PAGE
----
Firm will supply 300,000 GE employees with cloud services.
Cloud company Box has penned a deal to support 300,000 employees of Fortune 500 firm General Electric.
The contract, announced Thursday, represents a major win for the storage and collaboration tech business as it competes with rivals like Microsoft, Google and Dropbox for enterprise dominance.
Under the agreement, GE will use Box for collaboration and secure file-sharing between its 300,000-strong staff on computers, smartphones and tablets.
It also hopes to unify business information across applications and provide IT with the control and admin capabilities required to govern sensitive content on a large scale.
Box CEO Aaron Levie admitted the contract was the result of around two years’ work with the conglomerate, writing in a blog post: "We’re delighted to announce this strategic relationship.
"The traditional model of IT simply doesn’t work in this new world. Employees need to securely share corporate information from multiple devices.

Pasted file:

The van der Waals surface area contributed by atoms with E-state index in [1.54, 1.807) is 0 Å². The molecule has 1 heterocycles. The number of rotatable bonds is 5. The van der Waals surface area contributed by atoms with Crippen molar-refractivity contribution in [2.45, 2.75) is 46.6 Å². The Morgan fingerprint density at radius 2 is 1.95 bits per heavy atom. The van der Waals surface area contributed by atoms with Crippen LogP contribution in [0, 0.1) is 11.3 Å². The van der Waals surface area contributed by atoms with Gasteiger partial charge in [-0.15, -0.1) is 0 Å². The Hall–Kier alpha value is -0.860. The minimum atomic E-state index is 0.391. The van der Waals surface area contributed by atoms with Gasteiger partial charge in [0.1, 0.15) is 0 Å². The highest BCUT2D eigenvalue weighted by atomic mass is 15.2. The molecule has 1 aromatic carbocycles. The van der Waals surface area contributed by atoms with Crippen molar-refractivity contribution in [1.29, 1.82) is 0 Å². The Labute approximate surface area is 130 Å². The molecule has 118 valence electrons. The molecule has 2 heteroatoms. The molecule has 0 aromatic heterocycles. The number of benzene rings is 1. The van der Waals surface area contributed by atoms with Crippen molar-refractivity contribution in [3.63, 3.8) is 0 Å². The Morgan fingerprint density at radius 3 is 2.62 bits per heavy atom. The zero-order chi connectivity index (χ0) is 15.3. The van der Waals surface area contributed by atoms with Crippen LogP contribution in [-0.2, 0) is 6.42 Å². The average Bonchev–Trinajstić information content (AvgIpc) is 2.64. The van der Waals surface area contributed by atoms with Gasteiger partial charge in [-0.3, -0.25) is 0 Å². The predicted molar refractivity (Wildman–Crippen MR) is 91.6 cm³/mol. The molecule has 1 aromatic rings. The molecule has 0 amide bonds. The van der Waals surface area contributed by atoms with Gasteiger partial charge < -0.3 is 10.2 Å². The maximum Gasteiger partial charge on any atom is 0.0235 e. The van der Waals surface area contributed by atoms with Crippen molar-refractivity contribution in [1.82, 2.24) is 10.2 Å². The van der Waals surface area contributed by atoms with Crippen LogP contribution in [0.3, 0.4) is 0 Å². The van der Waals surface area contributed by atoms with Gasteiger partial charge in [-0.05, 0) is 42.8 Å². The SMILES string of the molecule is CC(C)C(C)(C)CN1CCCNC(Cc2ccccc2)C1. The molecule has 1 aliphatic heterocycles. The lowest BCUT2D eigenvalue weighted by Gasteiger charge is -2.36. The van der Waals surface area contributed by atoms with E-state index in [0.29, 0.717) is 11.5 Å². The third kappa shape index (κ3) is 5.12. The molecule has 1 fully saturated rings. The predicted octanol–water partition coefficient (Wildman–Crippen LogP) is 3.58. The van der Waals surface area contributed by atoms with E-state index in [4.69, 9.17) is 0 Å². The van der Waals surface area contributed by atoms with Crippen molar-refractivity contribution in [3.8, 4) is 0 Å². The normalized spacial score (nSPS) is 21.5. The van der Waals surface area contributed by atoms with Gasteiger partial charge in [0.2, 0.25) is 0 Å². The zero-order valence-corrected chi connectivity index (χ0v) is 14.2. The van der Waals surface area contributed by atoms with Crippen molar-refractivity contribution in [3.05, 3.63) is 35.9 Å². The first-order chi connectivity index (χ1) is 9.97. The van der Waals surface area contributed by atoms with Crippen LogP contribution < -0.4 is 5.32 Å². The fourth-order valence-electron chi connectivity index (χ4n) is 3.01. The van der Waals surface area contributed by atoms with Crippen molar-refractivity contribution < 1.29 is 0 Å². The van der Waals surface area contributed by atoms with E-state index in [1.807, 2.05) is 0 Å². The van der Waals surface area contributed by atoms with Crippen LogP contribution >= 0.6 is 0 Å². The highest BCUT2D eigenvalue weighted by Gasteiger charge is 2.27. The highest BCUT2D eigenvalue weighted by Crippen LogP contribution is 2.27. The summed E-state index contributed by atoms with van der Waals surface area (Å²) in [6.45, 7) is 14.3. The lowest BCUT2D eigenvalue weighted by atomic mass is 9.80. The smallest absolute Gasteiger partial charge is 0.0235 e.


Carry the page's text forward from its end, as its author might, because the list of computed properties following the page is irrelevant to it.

"They need to collaborate not only with each other, but also with partners, customers, and vendors globally. And every worker, whether a corporate marketing leader or someone servicing a jet engine, needs access to data in real-time, from anywhere."
Levie has claimed that more than 35,000 developers are currently building on the Box platform, while use of third-party apps has increased 292% over the last year.
Box recently revealed it has a 25 million-strong user base – including 40% of Fortune 500 companies, though its accumulated deficit also stood at $361m at the start of 2014.
"In today’s mobile-first, cloud-first world, providing our employees with secure access to content at any time using any device is critical to creating a more productive, connected workforce," said Jamie Miller, senior VP and CIO of GE.
"Moving to a cloud technology like Box allows us to centralize all of our content and provides more efficiency, speed and simplicity for our employees."
Box filed for a $250m IPO in late March, but has since denied a Wall Street Journal report that it is delaying a stock market flotation until June at the earliest after Twitter’s shares fell 11%.